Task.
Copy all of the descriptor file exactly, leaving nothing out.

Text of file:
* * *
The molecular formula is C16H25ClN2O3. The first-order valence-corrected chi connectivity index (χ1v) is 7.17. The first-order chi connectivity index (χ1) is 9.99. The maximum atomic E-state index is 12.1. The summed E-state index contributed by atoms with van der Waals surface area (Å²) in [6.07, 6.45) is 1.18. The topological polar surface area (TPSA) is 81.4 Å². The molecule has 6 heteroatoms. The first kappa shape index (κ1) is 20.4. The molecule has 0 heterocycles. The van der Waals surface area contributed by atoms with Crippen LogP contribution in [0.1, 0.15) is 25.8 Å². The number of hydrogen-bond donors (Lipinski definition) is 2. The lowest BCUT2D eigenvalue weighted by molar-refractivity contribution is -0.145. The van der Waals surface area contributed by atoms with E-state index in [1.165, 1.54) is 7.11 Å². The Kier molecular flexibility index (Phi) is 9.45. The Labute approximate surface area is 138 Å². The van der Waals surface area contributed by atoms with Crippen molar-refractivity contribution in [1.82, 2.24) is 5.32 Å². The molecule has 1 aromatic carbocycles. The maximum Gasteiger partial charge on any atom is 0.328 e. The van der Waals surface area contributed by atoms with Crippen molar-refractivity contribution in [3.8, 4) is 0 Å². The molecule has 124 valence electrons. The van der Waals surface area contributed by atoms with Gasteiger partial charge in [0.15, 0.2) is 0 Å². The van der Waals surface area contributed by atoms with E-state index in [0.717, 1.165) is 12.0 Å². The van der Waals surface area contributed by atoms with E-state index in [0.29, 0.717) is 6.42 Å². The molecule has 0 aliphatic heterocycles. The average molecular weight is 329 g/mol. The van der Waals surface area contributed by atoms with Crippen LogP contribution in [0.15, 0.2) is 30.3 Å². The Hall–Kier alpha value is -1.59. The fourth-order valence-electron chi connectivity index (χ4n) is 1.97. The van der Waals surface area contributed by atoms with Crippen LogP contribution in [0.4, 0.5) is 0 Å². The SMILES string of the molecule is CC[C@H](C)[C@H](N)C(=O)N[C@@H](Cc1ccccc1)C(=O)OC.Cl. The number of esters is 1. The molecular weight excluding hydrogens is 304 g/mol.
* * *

The molecular formula is C16H25ClN2O3. The first-order valence-corrected chi connectivity index (χ1v) is 7.17. The first-order chi connectivity index (χ1) is 9.99. The maximum atomic E-state index is 12.1. The summed E-state index contributed by atoms with van der Waals surface area (Å²) in [6.07, 6.45) is 1.18. The topological polar surface area (TPSA) is 81.4 Å². The molecule has 6 heteroatoms. The first kappa shape index (κ1) is 20.4. The molecule has 0 heterocycles. The van der Waals surface area contributed by atoms with Crippen LogP contribution in [0.1, 0.15) is 25.8 Å². The number of hydrogen-bond donors (Lipinski definition) is 2. The lowest BCUT2D eigenvalue weighted by molar-refractivity contribution is -0.145. The van der Waals surface area contributed by atoms with E-state index in [1.165, 1.54) is 7.11 Å². The Kier molecular flexibility index (Phi) is 9.45. The Labute approximate surface area is 138 Å². The van der Waals surface area contributed by atoms with Crippen molar-refractivity contribution in [1.82, 2.24) is 5.32 Å². The molecule has 1 aromatic carbocycles. The maximum Gasteiger partial charge on any atom is 0.328 e. The van der Waals surface area contributed by atoms with Crippen molar-refractivity contribution in [3.8, 4) is 0 Å². The molecule has 124 valence electrons. The van der Waals surface area contributed by atoms with Gasteiger partial charge in [0.15, 0.2) is 0 Å². The van der Waals surface area contributed by atoms with E-state index in [0.717, 1.165) is 12.0 Å². The van der Waals surface area contributed by atoms with E-state index in [0.29, 0.717) is 6.42 Å². The molecule has 0 aliphatic heterocycles. The average molecular weight is 329 g/mol. The van der Waals surface area contributed by atoms with Crippen LogP contribution in [0.15, 0.2) is 30.3 Å². The Hall–Kier alpha value is -1.59. The fourth-order valence-electron chi connectivity index (χ4n) is 1.97. The van der Waals surface area contributed by atoms with Crippen LogP contribution in [0.4, 0.5) is 0 Å². The SMILES string of the molecule is CC[C@H](C)[C@H](N)C(=O)N[C@@H](Cc1ccccc1)C(=O)OC.Cl. The number of esters is 1. The molecular weight excluding hydrogens is 304 g/mol.